In the offseason following the 1972 season, the Chicago Cubs traded a journeyman relief pitcher to the Atlanta Braves for a journeyman utility infielder: Tony La Russa.
The 28-year-old La Russa didn't project to be much more than "organizational depth", but in Spring Training, he did catch the eye of Cubs Special Batting Instructor Lew Fonseca:
"LaRussa (sic) has impressed me more than any other newcomer," Fonseca began. "He has a lot of desire, a quick bat and he spreads the ball around real well. He is an excellent two-strike hitter. He can be fooled and still have enough strength to poke the ball through the infield."
-- Chicago Tribune
La Russa would break camp with the big league club and make an appearance in their Opening Day game. It would be the final major league appearance of his career.
A standout high school shortstop, La Russa was sought after by many teams, and ultimately signed by Charlie Finley of the A's, who promised not only a $50,000 bonus, but a new car and to pay for La Russa's college education. La Russa entered the A's minor league system immediately following his high school graduation in June, 1962.
Despite being a "bonus baby," within one year, two major events would end La Russa's tenure as a top prospect. The first - and most often cited - is a shoulder injury that he would suffer playing softball during the offseason.
But perhaps just as damaging was a rule which required teams who paid a player a large enough signing bonus to keep that player on their major league roster for a full year, following their first year in the minors. And so it was that 18-year-old Tony La Russa found himself sitting on the Kansas City A's bench, unable to play, on Opening Day of the 1963 season, less than a year after graduating from Jefferson High School.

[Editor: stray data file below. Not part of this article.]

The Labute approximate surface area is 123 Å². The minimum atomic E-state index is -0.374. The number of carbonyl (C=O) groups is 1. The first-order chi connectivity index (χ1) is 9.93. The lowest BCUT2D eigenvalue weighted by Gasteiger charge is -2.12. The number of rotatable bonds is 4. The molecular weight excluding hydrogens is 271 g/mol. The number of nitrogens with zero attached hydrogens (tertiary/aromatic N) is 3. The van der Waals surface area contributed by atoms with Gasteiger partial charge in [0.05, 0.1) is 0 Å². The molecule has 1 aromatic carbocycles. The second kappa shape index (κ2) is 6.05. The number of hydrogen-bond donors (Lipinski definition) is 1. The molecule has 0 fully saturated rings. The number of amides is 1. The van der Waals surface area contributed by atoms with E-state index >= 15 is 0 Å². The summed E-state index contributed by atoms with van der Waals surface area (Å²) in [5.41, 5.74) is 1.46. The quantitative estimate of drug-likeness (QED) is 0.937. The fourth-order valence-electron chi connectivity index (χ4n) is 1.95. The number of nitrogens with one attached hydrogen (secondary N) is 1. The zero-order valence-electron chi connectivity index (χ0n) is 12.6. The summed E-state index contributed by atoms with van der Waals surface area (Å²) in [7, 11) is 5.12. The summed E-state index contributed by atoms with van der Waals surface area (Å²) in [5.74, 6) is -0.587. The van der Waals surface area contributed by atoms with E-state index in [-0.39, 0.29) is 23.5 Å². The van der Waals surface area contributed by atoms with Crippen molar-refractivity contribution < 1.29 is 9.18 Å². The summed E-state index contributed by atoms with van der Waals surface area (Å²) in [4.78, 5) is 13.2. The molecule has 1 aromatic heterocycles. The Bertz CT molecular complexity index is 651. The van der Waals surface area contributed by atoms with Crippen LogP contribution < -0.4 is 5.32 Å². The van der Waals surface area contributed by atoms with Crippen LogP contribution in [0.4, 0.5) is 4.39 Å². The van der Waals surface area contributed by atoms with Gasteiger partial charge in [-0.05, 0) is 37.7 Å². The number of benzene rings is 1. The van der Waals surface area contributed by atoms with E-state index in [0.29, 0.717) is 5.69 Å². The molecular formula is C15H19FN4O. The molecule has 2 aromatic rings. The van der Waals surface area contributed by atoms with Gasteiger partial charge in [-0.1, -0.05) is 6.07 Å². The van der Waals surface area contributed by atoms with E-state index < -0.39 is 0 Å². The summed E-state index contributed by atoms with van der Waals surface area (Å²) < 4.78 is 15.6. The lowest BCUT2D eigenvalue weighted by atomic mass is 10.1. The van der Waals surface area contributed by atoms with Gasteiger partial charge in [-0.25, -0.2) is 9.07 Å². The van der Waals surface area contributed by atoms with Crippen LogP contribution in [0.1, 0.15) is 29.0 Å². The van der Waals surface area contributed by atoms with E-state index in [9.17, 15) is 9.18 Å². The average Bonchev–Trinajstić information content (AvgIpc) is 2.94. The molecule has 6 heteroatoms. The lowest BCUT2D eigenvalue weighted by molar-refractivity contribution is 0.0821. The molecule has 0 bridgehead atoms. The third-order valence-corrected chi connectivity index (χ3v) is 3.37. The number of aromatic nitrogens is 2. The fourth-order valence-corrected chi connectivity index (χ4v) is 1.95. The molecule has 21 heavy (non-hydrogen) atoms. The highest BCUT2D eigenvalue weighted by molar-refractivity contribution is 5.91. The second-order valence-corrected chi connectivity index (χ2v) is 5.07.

La Russa would not appear in a game for the A's until May 10, and then only as a pinch runner. He would not play a single inning in the field until July 20, when he played the 9th inning at shortstop. Despite spending the entire season on the A's roster, he would not start a game until August 25.
He would spend the next four full years in the minor leagues before getting another crack at the majors. Whether it was the shoulder (and subsequent) injuries or losing a full year of development at such a young age, La Russa was now a fringe major leaguer at-best. From 1968 to 1971, he would appear in 98 games for the A's and then the Braves, then spent the entire 1972 season in the Braves minor leagues before his trade to the Cubs.
La Russa knew his career was on fumes when he joined the Cubs in Spring of 1973. Touted as a true utility player who could play every infield position and left field, La Russa told the Chicago Tribune: "At this point, I'll just take about any spots on this club."
The Cubs played the Montreal Expos at Wrigley Field on Opening Day of the 1973 season. La Russa spent the first eight inning sitting wherever the 25th man on the roster sits in the dugout.
In the 9th inning, with the Cubs down 2-1, Joe Pepitone led-off with a single. Then Ron Santo hit what should have been a double-play ball to 2nd base, but was bobbled.
La Russa came into the game to pinch-run for Santo, as the potential winning run at first base. He didn't know it at the time, of course, but these would be his final steps on a major league field as a player. Would he get one final opportunity to flash the talent that had earned him that big bonus all those years ago? Perhaps he would get a great read on a ball in the gap, and use his speed to come all the way around from first to score the winning run?
La Russa would score that winning run, but rather anti-climactically on three walks. But a great photo from the Chicago Tribune the next day captures La Russa jumping triumphantly on home plate as he scores to end the game.
Soon after, La Russa was optioned back to the Cubs minor league system, where he spent the rest of the 1973 season. That offseason, he began pursuit of his law degree from Florida State University (having already earned his undergraduate degree on Charlie Finley's dime). He would spend four more full seasons in the minors, in the Pirates, White Sox and finally Cardinals systems, before hanging up his spikes for good after the 1977 season. In 1978, he graduated from Florida State with his law degree.